Gordon White is 79. Kevin Chang is 24. Both tried to rent cars but ran into trouble because of age. White’s online travel agency had warned him he might be too old, and Chang had to pay more because of his youth.
A quirk of the auto rental business? Hardly.
Other parts of the travel industry, from airlines to hotels, routinely segment customers by age. Age matters more than you might think.
White reserved a car in Scotland, via Expedia. A window popped up on his computer screen warning him that some international car rental agencies do not rent to older drivers. ‘‘That just about floored me,’’ he says. ‘‘I can understand that some older people probably shouldn’t be driving, but honestly, I am not one of them.’’
Chang, an engineer, has the reverse problem: He was told his car rental company added an underage fee. It doesn’t rent to drivers younger than 21, and those under 25 pay a surcharge. When Chang picked up a vehicle in Buffalo, Budget added an $80 fee. He protested, to no avail.
The subject of age is a touchy one for car rental companies, says Sharon Faulkner, executive director of the American Car Rental Association. Companies don’t have formal age limits in the United States; that would violate discrimination laws. ‘‘But they do for the underage driver, citing insurance regulations,’’ she adds. (New York, with its ‘‘must rent’’ laws for drivers 18 and older, is an exception.)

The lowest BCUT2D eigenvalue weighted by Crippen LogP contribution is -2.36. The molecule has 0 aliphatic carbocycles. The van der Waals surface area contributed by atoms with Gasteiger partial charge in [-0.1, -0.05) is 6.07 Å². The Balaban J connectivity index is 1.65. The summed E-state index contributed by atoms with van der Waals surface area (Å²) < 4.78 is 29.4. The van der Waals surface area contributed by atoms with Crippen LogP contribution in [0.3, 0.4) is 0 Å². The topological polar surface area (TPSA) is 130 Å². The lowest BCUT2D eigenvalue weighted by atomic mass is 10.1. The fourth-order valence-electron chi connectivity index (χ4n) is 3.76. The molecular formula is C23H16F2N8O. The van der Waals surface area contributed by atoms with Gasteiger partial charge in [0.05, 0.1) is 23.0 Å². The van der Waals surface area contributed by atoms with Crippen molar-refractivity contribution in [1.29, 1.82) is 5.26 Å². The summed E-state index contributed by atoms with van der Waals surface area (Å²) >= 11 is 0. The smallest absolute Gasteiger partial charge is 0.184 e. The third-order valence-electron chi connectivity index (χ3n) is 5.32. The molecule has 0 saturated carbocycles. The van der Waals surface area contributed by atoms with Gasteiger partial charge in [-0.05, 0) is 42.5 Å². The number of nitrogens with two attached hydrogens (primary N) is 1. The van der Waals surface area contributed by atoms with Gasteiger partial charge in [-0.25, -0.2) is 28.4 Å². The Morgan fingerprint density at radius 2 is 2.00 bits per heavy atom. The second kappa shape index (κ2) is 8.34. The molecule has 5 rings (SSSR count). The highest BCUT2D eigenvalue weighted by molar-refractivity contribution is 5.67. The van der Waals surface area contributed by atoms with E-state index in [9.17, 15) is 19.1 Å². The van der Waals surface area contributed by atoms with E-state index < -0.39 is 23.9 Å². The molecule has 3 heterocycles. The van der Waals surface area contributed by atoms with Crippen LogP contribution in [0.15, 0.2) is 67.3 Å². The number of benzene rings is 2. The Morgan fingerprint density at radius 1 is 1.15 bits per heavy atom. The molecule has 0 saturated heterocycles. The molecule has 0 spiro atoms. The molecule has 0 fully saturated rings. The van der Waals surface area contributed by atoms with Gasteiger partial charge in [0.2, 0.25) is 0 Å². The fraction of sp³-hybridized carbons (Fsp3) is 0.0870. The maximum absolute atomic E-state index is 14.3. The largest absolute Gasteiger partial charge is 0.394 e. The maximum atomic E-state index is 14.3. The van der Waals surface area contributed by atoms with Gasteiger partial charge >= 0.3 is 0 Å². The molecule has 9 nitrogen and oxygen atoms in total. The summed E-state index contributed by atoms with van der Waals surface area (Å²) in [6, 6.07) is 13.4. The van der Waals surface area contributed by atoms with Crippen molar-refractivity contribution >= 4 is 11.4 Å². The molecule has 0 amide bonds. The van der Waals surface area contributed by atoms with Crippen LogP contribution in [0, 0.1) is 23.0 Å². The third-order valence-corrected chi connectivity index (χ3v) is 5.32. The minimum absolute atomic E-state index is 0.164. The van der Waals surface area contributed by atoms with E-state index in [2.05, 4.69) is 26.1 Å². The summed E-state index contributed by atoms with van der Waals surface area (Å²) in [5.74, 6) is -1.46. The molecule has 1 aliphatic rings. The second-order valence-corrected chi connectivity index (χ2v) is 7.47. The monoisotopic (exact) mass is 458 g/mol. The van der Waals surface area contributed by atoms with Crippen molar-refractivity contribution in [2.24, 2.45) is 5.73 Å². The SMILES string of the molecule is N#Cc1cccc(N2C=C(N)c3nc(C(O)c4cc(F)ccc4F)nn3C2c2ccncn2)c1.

This kind of discrimination happens so often when we travel that we hardly notice. Some of it is helpful, such as senior citizens receiving discounts at national parks and other attractions.
But much of it is discriminatory. Try renting a hotel room if you’re under 21. Many hotels won’t rent you a room. Some package tours are off limits to people over a certain age, though tour operators are reluctant to say so. Usually, they just steer elderly travelers toward another trip.
Even the government is in the age discrimination business. The TSA recently adopted screening procedures for children younger than 12 and adults over 75, allowing them to keep their shoes and light jackets on at the checkpoint. How do agents know you qualify? They conduct a ‘‘visual assessment.’’ Good luck with that.
Of course, there are good reasons for discriminating, at least from the perspective of a business. Any innkeeper can tell you that younger hotel guests — especially during spring break — can be trouble. Or that the under-21s have a greater chance of getting into a fender-bender in a rental car. But it’s also true that many younger and older travelers are safe and responsible.
If there’s a takeaway for the rest of us, it’s this: Age matters when you travel. It may save you money, but more often, it will be used as an excuse to charge you more, or deny you a service.